Ask every patient at every visit: What are you doing for exercise now?
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Your response depends upon the patient’s answer:
- If the activity lies within the exercise guidelines for fitness or the physical activity guidelines for general health (see Table 3) reinforce and encourage the activity.
- If your patient answers that he or she is not doing anything but would like to do something, or if what the patient is doing is inadequate, refer him or her to a community-based exercise or self-management program or suggest a home program. (Click here to download a sample home exercise program.)
- If your patient answers that he or she cannot exercise because of pain, is afraid to try, or exhibits the signs or symptoms listed in Table 2, consider referral to a physical therapist to help him or her overcome barriers and learn how to exercise successfully. Also, suggest a community arthritis-specific exercise program or self-management program for continued use and support.
Table 4 outlines the role of the healthcare professional in promoting exercise and the characteristics of a successful exercise program.
Exercise Starts at Home
Many people with mild to moderate knee OA can lessen pain and improve function and endurance with a simple home exercise program. Studies reporting successful home exercise interventions usually include initial instruction and supervision. The Enabling Self-management and Coping with Arthritic Knee Pain through Exercise (ESCAPE) trial also includes self-management training in the initial six-week period.6
Offering specific suggestions of safe and effective activities may help some patients get started. Basic strengthening and flexibility exercises, combined with a progressive program of regular walking or bicycling are a simple, no-cost routine that can be accomplished at home. (Click here to download a sample home exercise program.) Combining a beginning home program with referral to a self-management course helps the person learn skills, experience success, and develop self-efficacy for exercise, thereby improving adherence and outcomes.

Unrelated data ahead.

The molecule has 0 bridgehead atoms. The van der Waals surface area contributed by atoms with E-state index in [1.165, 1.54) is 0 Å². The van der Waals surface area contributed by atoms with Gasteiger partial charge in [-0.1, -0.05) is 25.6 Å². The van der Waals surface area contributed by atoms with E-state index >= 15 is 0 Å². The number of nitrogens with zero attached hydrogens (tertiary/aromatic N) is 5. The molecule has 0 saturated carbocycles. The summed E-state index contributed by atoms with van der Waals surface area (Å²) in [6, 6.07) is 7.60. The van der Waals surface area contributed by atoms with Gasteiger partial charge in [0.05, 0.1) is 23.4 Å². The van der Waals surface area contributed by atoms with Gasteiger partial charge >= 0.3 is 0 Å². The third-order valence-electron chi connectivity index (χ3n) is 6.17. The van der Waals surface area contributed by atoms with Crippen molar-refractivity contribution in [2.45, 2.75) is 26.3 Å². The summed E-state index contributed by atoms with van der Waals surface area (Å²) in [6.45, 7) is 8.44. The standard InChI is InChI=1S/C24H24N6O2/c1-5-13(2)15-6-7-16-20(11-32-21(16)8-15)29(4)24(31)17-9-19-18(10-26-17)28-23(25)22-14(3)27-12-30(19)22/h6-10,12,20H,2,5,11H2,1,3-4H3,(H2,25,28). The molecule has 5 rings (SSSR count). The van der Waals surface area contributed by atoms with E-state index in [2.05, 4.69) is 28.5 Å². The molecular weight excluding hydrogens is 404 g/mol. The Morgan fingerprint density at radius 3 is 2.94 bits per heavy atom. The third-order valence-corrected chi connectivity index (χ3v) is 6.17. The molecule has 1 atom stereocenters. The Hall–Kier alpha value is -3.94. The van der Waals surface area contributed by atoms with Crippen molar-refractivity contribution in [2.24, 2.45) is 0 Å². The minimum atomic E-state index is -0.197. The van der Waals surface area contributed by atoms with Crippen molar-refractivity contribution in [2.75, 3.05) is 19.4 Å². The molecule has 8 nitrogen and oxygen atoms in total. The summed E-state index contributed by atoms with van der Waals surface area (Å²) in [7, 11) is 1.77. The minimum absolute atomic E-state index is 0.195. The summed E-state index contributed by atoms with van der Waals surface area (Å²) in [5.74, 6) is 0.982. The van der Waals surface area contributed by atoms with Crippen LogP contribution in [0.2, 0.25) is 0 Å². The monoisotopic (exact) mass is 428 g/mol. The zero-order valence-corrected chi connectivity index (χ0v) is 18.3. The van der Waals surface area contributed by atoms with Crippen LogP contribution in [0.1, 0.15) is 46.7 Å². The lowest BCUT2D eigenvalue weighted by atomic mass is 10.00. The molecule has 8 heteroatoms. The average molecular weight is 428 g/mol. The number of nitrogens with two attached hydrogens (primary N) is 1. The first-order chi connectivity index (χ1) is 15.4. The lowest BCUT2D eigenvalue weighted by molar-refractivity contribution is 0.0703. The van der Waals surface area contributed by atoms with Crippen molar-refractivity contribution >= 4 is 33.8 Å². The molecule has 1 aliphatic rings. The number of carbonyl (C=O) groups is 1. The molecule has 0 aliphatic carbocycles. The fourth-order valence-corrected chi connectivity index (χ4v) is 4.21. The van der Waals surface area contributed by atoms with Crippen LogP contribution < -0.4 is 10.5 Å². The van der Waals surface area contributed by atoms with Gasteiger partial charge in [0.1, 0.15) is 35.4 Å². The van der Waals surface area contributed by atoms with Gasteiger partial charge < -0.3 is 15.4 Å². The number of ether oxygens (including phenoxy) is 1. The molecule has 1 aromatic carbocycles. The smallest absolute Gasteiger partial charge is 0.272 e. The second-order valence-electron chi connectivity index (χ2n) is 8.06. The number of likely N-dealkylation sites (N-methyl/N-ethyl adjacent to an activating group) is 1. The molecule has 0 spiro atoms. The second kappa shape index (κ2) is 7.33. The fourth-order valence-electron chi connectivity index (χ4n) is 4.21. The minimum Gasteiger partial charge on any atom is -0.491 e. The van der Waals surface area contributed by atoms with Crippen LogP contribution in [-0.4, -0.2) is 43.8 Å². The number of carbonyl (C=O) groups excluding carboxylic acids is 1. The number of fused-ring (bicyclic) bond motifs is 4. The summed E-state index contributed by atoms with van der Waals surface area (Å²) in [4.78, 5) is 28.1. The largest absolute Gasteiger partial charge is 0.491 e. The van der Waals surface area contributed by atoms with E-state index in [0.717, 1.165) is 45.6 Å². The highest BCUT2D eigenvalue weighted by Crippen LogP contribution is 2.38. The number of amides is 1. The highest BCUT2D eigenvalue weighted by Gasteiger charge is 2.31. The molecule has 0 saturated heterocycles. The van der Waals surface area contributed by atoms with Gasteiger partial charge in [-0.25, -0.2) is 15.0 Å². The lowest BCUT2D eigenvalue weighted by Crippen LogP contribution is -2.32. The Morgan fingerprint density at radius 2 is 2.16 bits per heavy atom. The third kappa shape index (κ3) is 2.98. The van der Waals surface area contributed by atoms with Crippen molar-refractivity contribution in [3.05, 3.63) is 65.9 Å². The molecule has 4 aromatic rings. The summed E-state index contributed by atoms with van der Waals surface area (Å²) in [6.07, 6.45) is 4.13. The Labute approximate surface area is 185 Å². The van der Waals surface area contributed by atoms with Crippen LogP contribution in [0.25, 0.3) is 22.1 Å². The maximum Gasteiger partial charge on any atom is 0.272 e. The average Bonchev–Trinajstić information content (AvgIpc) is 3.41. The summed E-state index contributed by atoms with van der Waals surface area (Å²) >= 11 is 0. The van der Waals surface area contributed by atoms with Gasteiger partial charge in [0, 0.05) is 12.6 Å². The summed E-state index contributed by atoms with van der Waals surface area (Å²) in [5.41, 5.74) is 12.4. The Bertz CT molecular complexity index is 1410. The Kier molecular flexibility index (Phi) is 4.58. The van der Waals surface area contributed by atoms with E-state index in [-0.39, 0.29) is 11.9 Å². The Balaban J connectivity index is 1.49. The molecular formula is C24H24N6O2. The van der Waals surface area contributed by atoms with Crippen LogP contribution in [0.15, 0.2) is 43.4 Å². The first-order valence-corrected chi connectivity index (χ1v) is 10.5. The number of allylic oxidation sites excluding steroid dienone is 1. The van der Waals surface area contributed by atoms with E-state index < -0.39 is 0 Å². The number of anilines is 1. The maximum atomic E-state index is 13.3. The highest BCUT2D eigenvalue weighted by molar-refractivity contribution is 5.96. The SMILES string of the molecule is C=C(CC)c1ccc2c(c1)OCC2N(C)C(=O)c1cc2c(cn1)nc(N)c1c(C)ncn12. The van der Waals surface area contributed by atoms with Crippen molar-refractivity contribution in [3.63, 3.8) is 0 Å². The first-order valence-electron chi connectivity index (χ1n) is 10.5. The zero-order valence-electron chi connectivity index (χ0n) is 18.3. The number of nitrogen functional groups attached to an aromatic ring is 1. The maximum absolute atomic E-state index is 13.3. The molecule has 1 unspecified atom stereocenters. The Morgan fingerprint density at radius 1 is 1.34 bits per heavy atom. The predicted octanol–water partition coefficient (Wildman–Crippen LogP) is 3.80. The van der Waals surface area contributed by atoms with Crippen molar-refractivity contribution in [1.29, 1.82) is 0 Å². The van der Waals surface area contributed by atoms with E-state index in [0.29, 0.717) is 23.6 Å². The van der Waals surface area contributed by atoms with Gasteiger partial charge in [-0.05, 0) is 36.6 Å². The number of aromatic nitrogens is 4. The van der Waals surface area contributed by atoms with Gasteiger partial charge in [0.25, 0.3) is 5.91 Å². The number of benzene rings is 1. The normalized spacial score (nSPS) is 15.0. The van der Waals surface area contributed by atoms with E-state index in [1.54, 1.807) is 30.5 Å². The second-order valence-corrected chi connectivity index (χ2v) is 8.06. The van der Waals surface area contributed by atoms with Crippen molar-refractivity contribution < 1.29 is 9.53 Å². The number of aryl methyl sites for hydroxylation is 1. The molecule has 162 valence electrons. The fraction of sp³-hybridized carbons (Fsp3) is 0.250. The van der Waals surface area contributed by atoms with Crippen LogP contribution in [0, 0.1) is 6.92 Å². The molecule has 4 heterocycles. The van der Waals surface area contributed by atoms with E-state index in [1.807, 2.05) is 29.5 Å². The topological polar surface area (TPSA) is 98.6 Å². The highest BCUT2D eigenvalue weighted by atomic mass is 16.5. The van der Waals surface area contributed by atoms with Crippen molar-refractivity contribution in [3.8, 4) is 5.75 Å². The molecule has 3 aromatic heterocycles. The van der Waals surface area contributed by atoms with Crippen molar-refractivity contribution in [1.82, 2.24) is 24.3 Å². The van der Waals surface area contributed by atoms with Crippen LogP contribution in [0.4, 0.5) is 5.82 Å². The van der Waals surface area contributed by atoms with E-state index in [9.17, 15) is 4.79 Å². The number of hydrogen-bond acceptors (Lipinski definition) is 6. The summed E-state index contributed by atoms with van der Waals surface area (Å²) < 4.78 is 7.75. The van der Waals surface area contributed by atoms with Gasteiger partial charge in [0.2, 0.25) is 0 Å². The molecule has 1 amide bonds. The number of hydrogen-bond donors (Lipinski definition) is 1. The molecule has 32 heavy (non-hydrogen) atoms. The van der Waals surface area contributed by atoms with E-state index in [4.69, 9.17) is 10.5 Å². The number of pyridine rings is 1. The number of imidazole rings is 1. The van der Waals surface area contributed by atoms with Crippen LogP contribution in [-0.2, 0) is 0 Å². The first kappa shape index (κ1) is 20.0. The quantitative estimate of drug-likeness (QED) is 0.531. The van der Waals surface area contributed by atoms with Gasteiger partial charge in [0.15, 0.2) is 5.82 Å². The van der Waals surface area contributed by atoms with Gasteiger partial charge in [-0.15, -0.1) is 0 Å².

Evidence-based Community Resources
Learning the self-management skills for self-directed exercise is central to long-term exercise maintenance.7 There are a number of community-based opportunities that offer initial instruction, access to a knowledgeable leader, and social support to gain these skills. The Arthritis Foundation and CDC-supported state Arthritis Programs are excellent sources of evidence-based programs. These programs have been shown to improve symptoms, reduce disability, and promote self-efficacy for managing the disease. The self-management programs include exercise information and teach skills that foster self-directed behaviors and success. Learn what is going on in your area, keep course information available in your office, and refer patients to these programs as standard care. The evidence-based programs recommended and supported by the Centers for Disease Control and Prevention (CDC) Arthritis Program are Arthritis Foundation Exercise Programs—Land and Water; Arthritis Self- Management Program; Chronic Disease Self-Management Program; and Enhance Fitness. More information about these exercise and self-management programs may be found at the following sites:
- Arthritis Foundation Chapter programs: www.arthritis.org/programs.php;
- CDC State Arthritis Program: www.cdc.gov/arthritis/state_programs/programs/index.htm;
- Enhance Fitness, a senior exercise program developed by the University of Washington: www.projectenhance.org; and
- A list of self-management programs, including chronic disease, offerings in Spanish, and international locations: http://patienteducation.stanford.edu.
Local hospitals, recreation centers, and fitness facilities offer exercise programs suitable for people with arthritis. Water aerobics, low-impact aerobic dance, cycling, strengthening, and tai chi are safe and helpful. Your own patients are a good source of information on what works, what doesn’t, and where to find good instructors and classes. Encourage patients to share experiences with you and your staff. It can be efficient to designate a specific staff member to be the knowledgeable exercise resource and talk with patients and families regularly.